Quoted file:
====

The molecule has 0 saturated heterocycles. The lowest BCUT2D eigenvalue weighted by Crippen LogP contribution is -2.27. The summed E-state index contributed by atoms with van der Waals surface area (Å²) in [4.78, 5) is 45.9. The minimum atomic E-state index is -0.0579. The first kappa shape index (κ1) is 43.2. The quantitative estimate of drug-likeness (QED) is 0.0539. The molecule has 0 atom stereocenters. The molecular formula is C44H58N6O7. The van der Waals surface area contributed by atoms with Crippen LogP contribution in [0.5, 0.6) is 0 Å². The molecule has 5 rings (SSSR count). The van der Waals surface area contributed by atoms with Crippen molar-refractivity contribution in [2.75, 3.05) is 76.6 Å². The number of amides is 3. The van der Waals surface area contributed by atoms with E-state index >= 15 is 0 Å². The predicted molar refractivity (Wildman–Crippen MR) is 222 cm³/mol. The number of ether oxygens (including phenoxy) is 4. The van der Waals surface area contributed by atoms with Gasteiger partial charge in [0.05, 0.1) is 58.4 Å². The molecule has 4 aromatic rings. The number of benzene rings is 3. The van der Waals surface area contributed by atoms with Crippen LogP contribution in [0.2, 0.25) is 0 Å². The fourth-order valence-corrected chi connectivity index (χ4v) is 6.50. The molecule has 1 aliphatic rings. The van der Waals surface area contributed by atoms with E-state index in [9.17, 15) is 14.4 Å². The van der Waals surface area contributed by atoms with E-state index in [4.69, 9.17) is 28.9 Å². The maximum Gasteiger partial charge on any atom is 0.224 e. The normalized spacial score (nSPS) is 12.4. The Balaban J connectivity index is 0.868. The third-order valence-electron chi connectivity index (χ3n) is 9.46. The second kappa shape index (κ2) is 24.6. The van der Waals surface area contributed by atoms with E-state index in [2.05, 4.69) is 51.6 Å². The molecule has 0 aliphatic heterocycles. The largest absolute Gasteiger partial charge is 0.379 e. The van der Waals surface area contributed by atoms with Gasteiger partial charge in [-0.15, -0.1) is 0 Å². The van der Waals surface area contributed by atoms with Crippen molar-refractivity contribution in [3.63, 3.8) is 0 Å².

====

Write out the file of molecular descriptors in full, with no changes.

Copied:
The molecule has 0 saturated heterocycles. The lowest BCUT2D eigenvalue weighted by Crippen LogP contribution is -2.27. The summed E-state index contributed by atoms with van der Waals surface area (Å²) in [4.78, 5) is 45.9. The minimum atomic E-state index is -0.0579. The first kappa shape index (κ1) is 43.2. The quantitative estimate of drug-likeness (QED) is 0.0539. The molecule has 0 atom stereocenters. The molecular formula is C44H58N6O7. The van der Waals surface area contributed by atoms with Crippen LogP contribution in [0.5, 0.6) is 0 Å². The molecule has 5 rings (SSSR count). The van der Waals surface area contributed by atoms with Crippen molar-refractivity contribution in [2.75, 3.05) is 76.6 Å². The number of amides is 3. The van der Waals surface area contributed by atoms with E-state index >= 15 is 0 Å². The predicted molar refractivity (Wildman–Crippen MR) is 222 cm³/mol. The number of ether oxygens (including phenoxy) is 4. The van der Waals surface area contributed by atoms with Gasteiger partial charge in [0.05, 0.1) is 58.4 Å². The molecule has 4 aromatic rings. The number of benzene rings is 3. The van der Waals surface area contributed by atoms with Crippen LogP contribution in [0.2, 0.25) is 0 Å². The fourth-order valence-corrected chi connectivity index (χ4v) is 6.50. The molecule has 1 aliphatic rings. The van der Waals surface area contributed by atoms with E-state index in [9.17, 15) is 14.4 Å². The van der Waals surface area contributed by atoms with E-state index in [4.69, 9.17) is 28.9 Å². The maximum Gasteiger partial charge on any atom is 0.224 e. The normalized spacial score (nSPS) is 12.4. The Balaban J connectivity index is 0.868. The third-order valence-electron chi connectivity index (χ3n) is 9.46. The second kappa shape index (κ2) is 24.6. The van der Waals surface area contributed by atoms with E-state index in [2.05, 4.69) is 51.6 Å². The molecule has 0 aliphatic heterocycles. The largest absolute Gasteiger partial charge is 0.379 e. The van der Waals surface area contributed by atoms with Gasteiger partial charge in [-0.15, -0.1) is 0 Å². The van der Waals surface area contributed by atoms with Crippen molar-refractivity contribution in [3.63, 3.8) is 0 Å².